multimedia & broadband
November 12, 2003
Three cheers for the W3C!
In what could be good news for the Web, the Director of the US Patent and Trademark Office has ordered a re-examination of the '906 patent, which was the subject of a patent infringement lawsuit this summer brought by Eolas against Microsoft.
Here's more on this from the W3C itself. What a shame they don't have individual memberships!
September 12, 2003
BBC Creative Archive
Speaking of a great resource, the BBC has announced it will make the BBC Creative Archive available to the public for non-commercial use. This archive will include Internet access to all of the BBC's radio and television programs.
On the other side of the Atlantic there is little evidence of similarly creative thought. Instead, the US government remains captured by the extremists. The very same week that the Creative Archive was born in Britain, it was exercising its power to kill a planned meeting of the World Intellectual Property Organisation (Wipo), the United Nations' intellectual property agency, to consider "open and collaborative projects to create public goods."
Check out the latter if you're into the various arguments about copyright, open source, and intellectual property.
July 29, 2003
Eventually we may end up with a situation like the one in fig. 4 (at right). The digital hardware and the network behind it will form a platform for a seamless digital dimension. The various devices form the interface to the objects of our interest, the digital environment formed by software and information content, which can appear to us through any of our devices. This development will be driven by the simple fact that the software and the digital information are so much more important to us than the hardware. We change mobile telephones and computers, but we want to move the old information to the new machine.
He loses me a bit with the "features" at the same level as the "gadgets" but it's an interesting read (no matter what your perspective of the c-word) and the illustrations are nicely done.
July 28, 2003
The economics of wi-fi
Here's the irony in Wi-Fi public access pricing: retailers can be profitable by offering free Wi-Fi as a customer acquisition tool. But when they charge for Wi-Fi access, these retailers, and the WISPs serving them, almost certainly lose money. ... The fully loaded cost of offering free Wi-Fi access is less than $6/day. Operating a billable hotspot costs over $30/day.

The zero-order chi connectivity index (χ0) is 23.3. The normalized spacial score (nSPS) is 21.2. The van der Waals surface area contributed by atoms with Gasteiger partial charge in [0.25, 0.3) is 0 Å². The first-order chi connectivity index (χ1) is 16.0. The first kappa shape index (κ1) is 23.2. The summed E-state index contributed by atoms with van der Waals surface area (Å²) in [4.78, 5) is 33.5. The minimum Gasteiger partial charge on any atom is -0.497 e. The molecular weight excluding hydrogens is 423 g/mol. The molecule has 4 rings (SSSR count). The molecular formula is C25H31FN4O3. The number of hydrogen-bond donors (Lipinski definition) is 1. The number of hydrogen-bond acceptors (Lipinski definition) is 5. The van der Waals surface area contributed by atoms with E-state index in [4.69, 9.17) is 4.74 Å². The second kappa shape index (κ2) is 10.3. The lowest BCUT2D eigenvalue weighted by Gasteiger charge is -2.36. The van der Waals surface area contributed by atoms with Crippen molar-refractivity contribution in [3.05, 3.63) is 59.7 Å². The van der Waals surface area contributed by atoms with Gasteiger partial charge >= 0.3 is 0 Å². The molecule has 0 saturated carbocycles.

June 20, 2003
Here's something fun that appeared on the DC WebWomen list today: it's the Milko Muscle Machine, where you can create your own workout video starring a fairly likable animated cow. This is brought to you (in Shockwave) by the same folks who previously did the Milko Music Machine, where you can make your own music video starring the same cow.
Having recently worked with Apple's iMovie (which I really liked), I was quite impressed with all the controls for the Milko products. Alas, since I am unlikely to buy Swedish milk (not stocked by most US supermarkets), I'm not sure that my being impressed does too much for Milko. But I managed to kill a bit of time with it! And I think it shouldn't be hard to imagine how this kind of interaction could be extended in a, shall we say, more productive way.
If you play, be sure to mouseover all the moves...in particular, I most enjoyed seeing the "Travolta" (circa Saturday Night Fever) followed by the "Pulp Fiction" (above right) in the Music Machine. And if you really like your composition, you can email it to someone who might also be inspired!
May 9, 2003
Vog blog: a correction
It's hard to say (communication is such a fun thing), but I don't know that I was necessarily thinking he meant putting video on a traditional blog, though given my mention of Mike's photo-enhanced moblog, I can see why he might think that.
I originally said I wasn't sure what to think about video blogging (the term Adrian uses to describe what "vogging" is). I do think there's a fab application for multimedia as a tool to help folks with their information needs, and clearly video (presumably with an audio component) has an awful lot of advantages compared to static text and images.
I can say for sure that I did not think that Adrian's tutorial was about putting video on a traditional blog! I really thought it was more about making a video blog, and I stand by my comments that the directions were more than I wanted to go thru to see an example of video blogging. And that was probably my mistake...thinking that the tutorial was a way to actually see an example of a video blog!
All that said, I agree with Adrian that things would be very different with a video-capable Movable Type tool. So...in case you assumed that Adrian is working on putting video into traditional weblogs, he isn't! Instead, he's hoping to make sure that we know what to do with video weblogs when the tools make it something for Joe Average Weblogger. Cool!
IDblog is Beth Mazur tilting at power law windmills. A little bit Internet, a little bit technology, a little bit society, and a lot about designing useful information products. Send your cards and letters to firstname.lastname@example.org.
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